Writing: “rules” I have when it comes to “I don’t kill a character when”

3 Ago

Welcome back to my blog.

I am an amateur writer, which means that I use my hobby to have creatively fun and even improve my language (yes, even English).

However, I sometimes also have rules when it comes to my writing. Usually, those rules involve linking my stories together and not expand too much the world of what I’m currently writing. By that I mean that, yes, I could tell you that there’s more, but I don’t want to end up looking like I want you to go elsewhere because this story isn’t as interesting as other ones.

There is, though, a point where I have my rules: not to kill a character. Now, I rarely kill characters, for two reasons:

  1. I’m still not good at writing death scenes;
  2. When I create a character, I have so many ideas that I don’t want to kill them and “close” their paths. This goes along with the first reason, because I know you were wondering “wait, why don’t you write more death scenes to improve then?”;

Yet, should the case ever happen (and it does happen), I have to follow specific criteria and understand that I don’t wnat a character to die if one of those happens.

Here are some of my criteria.

Killing a character just so another one can mourn them

I hate when this happens, because it reduces the dead character into nothing but a way to show you how depressed but strong another one is.

Usually, in films, this happens with love interests, who are murdered so that the other one can mourn. This happens to important characters as well, and I hate it.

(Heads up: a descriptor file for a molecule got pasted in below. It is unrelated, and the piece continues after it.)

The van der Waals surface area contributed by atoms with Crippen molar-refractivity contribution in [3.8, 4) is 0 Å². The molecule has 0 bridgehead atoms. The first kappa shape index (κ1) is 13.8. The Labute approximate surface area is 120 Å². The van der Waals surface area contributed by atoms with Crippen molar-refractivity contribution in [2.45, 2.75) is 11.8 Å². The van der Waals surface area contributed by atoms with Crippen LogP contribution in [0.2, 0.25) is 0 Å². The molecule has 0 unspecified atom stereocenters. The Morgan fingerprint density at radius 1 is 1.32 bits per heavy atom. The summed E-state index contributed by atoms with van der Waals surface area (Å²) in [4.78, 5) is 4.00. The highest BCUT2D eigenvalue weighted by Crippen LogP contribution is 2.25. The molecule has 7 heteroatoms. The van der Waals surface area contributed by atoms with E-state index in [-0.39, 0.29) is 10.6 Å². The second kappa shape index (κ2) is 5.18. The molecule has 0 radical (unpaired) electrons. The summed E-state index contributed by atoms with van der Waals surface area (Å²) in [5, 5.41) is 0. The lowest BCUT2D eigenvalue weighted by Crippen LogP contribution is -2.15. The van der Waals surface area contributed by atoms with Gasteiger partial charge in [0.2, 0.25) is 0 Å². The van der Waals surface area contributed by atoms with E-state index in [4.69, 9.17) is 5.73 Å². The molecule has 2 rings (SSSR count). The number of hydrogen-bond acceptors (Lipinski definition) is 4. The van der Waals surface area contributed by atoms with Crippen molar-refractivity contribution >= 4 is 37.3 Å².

Destroy a canon OTP shortly afterwards

So, a couple of characters finally gets together … when one of them is suddenly killed. Just, why? This can definitely be seen as an appendix to the previous point, especially if the character alive is used to see their love interests die.

Sudden shock value

I am someone who loves explanations to stuff, so you would never see me writing a scene where one of the characters suddenly murders the others without context or other things that justify it. Shock value is a good thing only if you master it, and I haven’t.

The protagonist prevails because they’re the protagonist

If I say that a character is too powerful for the protagonist, then something huge has to happen for the latter to prevail, and not just anime stuff like “I believe in myself” and so he wins.

I want a similar replacement

Why the hell would I want to replace a character by killing one off? I could simply use the two together or justify some reasons, but I don’t kill characters just because they’re similar. Otherwise, my stories would be empty.

So, this is a short article that I wanted to write.

See you, next time, here, on the Empty Blog!

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